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Scott v. Carry

United States District Court, D. Colorado

November 13, 2019

LYNN EUGENE SCOTT, Plaintiff,
v.
STEVENSON CARY, Aurora Police Officer, JOHN DOE, Aurora Police Officer, THE CITY OF AURORA, Defendants.

          ORDER ADOPTING IN PART AND REJECTING IN PART JULY 5, 2019 RECOMMENDATION OF UNITED STATES MAGISTRATE JUDGE

          William J. Martínez, United States District Judge.

         This matter is before the Court on the July 5, 2019 Recommendation by U.S. Magistrate Judge S. Kato Crews (ECF No. 97) (the “Recommendation”) that Defendants' Partial Motion to Dismiss (ECF No. 81) pursuant to Fed.R.Civ.P. 12(b)(6) be granted in part and denied in part. The Recommendation is incorporated herein by reference. See 28 U.S.C. § 636(b)(1)(B); Fed.R.Civ.P. 72(b). For the reasons that follow, the Recommendation is ADOPTED IN PART and REJECTED IN PART.

         I. BACKGROUND

         On October 3, 2018, Plaintiff Lynn Eugene Scott, proceeding pro se, filed his Amended Complaint (ECF No. 75) in this Court against Defendants the City of Aurora (“the City”), Aurora police officer Stevenson Cary (“Cary”), and Defendant Cary's unnamed supervisor (“Doe”) at the Aurora Police Department.

         Plaintiff's Amended Complaint alleges that on November 30, 2016, he called 911 because his girlfriend had cut herself and was bleeding to death. (ECF No. 75 at 4.) Defendants Cary and Doe arrived at the scene and subsequently arrested Plaintiff, apparently believing that Plaintiff was responsible for his girlfriend's injury. (Id.) Plaintiff alleges that Defendants Cary and Doe eventually filed a probable cause affidavit in which they deliberately or recklessly omitted facts that would have cast doubt on the existence of probable cause for Plaintiff's arrest. (Id.) Plaintiff, who is black, alleges that the principal motivator for this arrest was his race, and as such, seeks to recover damages under 42 U.S.C. §§ 1981 and 1983, and Colorado state law. (Id. at 4-15.)

         On October 24, 2018, Defendants Aurora and Cary filed a Partial Motion to Dismiss Plaintiff's Amended Complaint (ECF No. 81) pursuant to Fed.R.Civ.P. 12(b)(6). The motion was referred to U.S. Magistrate Judge S. Kato Crews by the undersigned on February 7, 2019. (ECF No. 92.) The Magistrate Judge entered a Recommendation on July 5, 2019, recommending that Defendants' Motion be granted in part and denied in part. (ECF No. 97.) Plaintiff filed an objection to the Recommendation on September 23, 2019 (ECF No. 108), and Defendants on October 3, 2019 filed a response to Plaintiff's objection (ECF No. 109).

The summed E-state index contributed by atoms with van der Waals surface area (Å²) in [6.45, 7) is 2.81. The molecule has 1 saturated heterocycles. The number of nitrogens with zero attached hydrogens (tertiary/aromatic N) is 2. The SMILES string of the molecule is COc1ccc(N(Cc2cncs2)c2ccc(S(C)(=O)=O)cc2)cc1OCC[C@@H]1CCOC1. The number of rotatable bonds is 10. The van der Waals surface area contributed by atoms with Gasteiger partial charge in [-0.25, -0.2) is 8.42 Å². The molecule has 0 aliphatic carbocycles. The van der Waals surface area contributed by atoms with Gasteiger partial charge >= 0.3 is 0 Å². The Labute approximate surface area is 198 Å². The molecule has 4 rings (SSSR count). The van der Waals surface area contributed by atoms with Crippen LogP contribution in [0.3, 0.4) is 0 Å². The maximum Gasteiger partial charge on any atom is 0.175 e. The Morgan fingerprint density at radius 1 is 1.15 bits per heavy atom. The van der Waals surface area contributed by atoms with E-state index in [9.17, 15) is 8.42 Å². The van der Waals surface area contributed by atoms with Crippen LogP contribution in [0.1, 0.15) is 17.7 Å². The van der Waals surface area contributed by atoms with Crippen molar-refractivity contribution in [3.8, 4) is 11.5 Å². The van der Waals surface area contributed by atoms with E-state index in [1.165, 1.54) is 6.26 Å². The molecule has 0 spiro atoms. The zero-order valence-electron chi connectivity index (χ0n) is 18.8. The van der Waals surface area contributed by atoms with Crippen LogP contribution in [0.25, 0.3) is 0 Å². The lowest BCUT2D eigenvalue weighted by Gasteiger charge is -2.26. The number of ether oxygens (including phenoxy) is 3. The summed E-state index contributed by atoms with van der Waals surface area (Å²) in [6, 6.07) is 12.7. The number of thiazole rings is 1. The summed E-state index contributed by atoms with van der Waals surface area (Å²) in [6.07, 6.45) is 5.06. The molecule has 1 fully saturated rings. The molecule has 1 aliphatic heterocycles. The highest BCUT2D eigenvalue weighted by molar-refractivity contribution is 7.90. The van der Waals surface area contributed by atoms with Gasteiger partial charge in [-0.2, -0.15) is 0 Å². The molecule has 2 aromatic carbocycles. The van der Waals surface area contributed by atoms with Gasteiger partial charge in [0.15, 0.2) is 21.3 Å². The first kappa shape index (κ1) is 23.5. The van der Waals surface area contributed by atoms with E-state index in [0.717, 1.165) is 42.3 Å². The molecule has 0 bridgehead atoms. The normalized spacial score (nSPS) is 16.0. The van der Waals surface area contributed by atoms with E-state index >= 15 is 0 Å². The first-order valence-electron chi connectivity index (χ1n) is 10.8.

II. STANDARDS OF REVIEW

         A. Review of a Magistrate Judge's Recommendation

         When a magistrate judge issues a recommendation on a dispositive matter, the district court must “determine de novo any part of the magistrate judge's disposition that has been properly objected to.” Fed.R.Civ.P. 72(b)(3). In the absence of a timely and specific objection, “the district court may review a magistrate . . . [judge's] report under any standard it deems appropriate.” Summers v. Utah, 927 F.2d 1165, 1167 (10th Cir. 1991) (citing Thomas v. Arn, 474 U.S. 140, 150 (1985)); see also Fed. R. Civ. P. 72 Advisory Committee's Note (“When no timely objection is filed, the court need only satisfy itself that there is no clear error on the face of the record.”). In conducting its review, “[t]he district judge may accept, reject, or modify the recommended disposition; receive further evidence; or return the matter to the magistrate judge with instructions.” Fed R. Civ. P. 72(b)(3).

         B. Review of a Rule 12(b)(6) Motion to Dismiss

         Under Federal Rule of Civil Procedure 12(b)(6), a party may move to dismiss a claim in a complaint for “failure to state a claim upon which relief can be granted.” The 12(b)(6) standard requires the Court to “assume the truth of the plaintiff's well-pleaded factual allegations and view them in the light most favorable to the plaintiff.” Ridge at Red Hawk, LLC v. Schneider, 493 F.3d 1174, 1177 (10th Cir. 2007). In ruling on such a motion, the dispositive inquiry is “whether the complaint contains ‘enough facts to state a claim to relief that is plausible on its face.'” Id. (quoting Bell Atl. Corp. v. Twombly, 550 U.S. 544, 570 (2007)).

         Granting a motion to dismiss “is a harsh remedy which must be cautiously studied, not only to effectuate the spirit of the liberal rules of pleading but also to protect the interests of justice.” Dias v. City & Cnty. of Denver, 567 F.3d 1169, 1178 (10th Cir. 2009) (internal quotation marks omitted). “Thus, ‘a well-pleaded complaint may proceed even if it strikes a savvy judge that actual proof of those facts is improbable, and that a recovery is very remote and unlikely.'” Id. (quoting Twombly, 550 U.S. at 556).

         C. Review of a Pro Se Plaintiff's Pleadings

         The Court must construe a pro se plaintiff's pleadings and filings “liberally”-that is, “to a less stringent standard than formal pleadings filed by lawyers.” Smith v. United States, 561 F.3d 1090, 1096 (10th Cir. 2009). It is not, however, “the proper function of the district court to assume the role of advocate for the pro se litigant.” Id.; see also Dunn v. White, 880 F.2d 1188, 1197 (10th Cir. 1989) (“[W]e will not supply additional facts, nor will we construct a legal theory for plaintiff that assumes facts that have not been pleaded.”).

         III. ...


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